Many years later, I ran into my fifth-grade teacher, who was delighted to know I had earned a doctorate and was experiencing success in my career. “I always knew you’d do well. You had the highest IQ in the class.” I was stunned and wondered what my academic career would be like if we knew then what we know now about ADHD.

While ADHD affects how we learn, there is no correlation with intelligence. It is similar for learning differences such as dyslexia, dysgraphia, and dyscalculia. Neurodiversity is used more frequently to promote the idea that conditions like autism, ADHD, dyslexia, and other neurodevelopmental conditions are natural variations of the human brain rather than disorders to be cured. People with learning differences may have difficulty acquiring or demonstrating knowledge in traditional ways, but that doesn’t mean they cannot succeed in rigorous coursework or at schools like MPA.

The percentage of students with learning differences has consistently been on the rise in schools across the country. In a recent survey of independent heads of schools from across the United States, 85% said that supporting the learning needs of neurodiverse students is a priority for them. This reflects a 52% increase in just one year, from 2023 to 2024.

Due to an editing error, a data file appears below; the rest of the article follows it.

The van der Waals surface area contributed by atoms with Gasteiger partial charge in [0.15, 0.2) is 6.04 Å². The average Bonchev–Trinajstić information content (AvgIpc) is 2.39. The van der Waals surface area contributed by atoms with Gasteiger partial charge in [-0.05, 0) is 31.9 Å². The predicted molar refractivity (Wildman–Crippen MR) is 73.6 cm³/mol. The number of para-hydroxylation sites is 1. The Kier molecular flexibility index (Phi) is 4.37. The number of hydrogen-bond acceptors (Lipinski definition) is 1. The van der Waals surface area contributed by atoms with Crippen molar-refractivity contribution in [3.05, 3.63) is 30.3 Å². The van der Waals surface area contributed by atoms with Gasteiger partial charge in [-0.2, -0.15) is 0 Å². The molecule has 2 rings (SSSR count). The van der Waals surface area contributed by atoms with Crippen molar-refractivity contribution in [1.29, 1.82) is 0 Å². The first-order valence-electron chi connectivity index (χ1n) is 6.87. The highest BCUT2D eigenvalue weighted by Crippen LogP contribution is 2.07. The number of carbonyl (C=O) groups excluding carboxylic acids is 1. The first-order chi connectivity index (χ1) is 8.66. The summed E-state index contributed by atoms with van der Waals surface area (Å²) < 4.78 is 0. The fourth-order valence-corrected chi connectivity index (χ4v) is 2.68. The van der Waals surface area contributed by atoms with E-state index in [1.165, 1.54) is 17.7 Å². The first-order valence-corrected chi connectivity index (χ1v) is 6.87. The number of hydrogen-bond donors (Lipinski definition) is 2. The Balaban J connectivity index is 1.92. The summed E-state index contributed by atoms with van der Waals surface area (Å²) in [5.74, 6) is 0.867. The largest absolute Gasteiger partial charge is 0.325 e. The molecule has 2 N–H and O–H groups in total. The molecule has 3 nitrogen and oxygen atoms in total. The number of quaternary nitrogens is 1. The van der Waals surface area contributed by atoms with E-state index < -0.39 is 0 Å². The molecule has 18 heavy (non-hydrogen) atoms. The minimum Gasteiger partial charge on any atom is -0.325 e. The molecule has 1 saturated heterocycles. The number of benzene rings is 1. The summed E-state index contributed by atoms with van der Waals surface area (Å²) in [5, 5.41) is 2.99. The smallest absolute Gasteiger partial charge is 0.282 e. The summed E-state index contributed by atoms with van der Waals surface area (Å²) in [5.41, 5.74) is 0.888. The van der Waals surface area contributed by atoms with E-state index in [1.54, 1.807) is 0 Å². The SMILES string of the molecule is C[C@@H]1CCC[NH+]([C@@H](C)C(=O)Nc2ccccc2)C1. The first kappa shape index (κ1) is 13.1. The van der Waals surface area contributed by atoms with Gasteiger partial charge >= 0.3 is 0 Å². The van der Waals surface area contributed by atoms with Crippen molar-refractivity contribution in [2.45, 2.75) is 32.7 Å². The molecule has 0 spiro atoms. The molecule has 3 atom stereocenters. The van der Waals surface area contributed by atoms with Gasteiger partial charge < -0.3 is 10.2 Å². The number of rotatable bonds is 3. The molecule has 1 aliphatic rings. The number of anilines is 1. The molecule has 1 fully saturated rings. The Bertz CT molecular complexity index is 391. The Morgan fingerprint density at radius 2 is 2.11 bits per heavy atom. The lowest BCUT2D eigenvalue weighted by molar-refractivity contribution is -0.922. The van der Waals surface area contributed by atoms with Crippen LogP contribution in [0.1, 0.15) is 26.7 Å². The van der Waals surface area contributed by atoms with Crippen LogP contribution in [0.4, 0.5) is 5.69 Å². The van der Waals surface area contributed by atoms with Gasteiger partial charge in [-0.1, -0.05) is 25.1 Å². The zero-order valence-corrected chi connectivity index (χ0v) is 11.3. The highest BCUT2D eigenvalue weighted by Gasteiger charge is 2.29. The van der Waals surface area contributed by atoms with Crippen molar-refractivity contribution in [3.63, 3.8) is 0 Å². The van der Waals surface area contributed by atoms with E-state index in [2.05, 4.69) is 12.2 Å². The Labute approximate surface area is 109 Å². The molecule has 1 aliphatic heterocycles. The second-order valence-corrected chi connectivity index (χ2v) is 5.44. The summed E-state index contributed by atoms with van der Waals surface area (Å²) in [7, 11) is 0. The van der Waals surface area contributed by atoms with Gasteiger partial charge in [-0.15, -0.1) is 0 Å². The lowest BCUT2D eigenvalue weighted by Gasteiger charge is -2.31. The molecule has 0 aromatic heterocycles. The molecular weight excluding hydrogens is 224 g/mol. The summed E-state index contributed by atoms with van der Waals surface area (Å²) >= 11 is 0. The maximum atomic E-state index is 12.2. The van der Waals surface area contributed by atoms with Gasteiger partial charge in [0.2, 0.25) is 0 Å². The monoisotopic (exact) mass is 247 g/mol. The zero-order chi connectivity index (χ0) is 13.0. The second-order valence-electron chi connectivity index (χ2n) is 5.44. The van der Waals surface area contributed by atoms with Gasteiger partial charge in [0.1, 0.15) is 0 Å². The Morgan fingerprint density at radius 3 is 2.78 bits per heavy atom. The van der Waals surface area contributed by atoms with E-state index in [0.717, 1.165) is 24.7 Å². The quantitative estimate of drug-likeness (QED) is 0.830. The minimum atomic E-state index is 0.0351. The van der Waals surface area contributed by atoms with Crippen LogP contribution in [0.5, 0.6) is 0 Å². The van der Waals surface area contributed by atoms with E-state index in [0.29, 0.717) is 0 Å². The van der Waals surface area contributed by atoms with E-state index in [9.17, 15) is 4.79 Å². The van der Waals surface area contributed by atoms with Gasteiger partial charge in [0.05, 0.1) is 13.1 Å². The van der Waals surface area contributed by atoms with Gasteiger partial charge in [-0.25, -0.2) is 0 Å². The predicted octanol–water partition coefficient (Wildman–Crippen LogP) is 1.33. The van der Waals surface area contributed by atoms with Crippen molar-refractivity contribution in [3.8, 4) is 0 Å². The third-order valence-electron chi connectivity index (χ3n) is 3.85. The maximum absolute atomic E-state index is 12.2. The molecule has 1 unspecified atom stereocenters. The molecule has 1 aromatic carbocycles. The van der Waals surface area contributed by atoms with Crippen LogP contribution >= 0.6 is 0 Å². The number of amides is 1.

Read More

Reflections From The MPA Class Of 2024 Lifers

The Class of 2024 Lifers then and nowNear the end of their final year at MPA, we had the honor of interviewing many of the MPA Class of 2024 Lifers about their time at MPA, the only school they’ve been at for their entire academic career. A group of dedicated athletes, talented musical artists, Peer Leaders, and proud self-proclaimed robotics “nerds,” each of them shared memories and reflections of MPA past and present, looking toward the future well prepared by MPA. Devneet Biring, Jay Green, Greta Hanson, Sylvia Hawley, Micah Hudock, Khushi Jain, Else Kunze-Hoeg, Logan Miller, Ben Murr, Nora Pederson, Hunter Scheible, David Steinberger, and Molly Vergin will graduate on June 8 and join MPA’s Joanne Olson Club, reserved for students whose entire K-12 or PreK-12 journey has taken place here at MPA.

Choosing a school for 13 years means you’re growing up within a strong community that ensures every child here is known. So we asked: How has MPA’s community supported and shaped you over the years?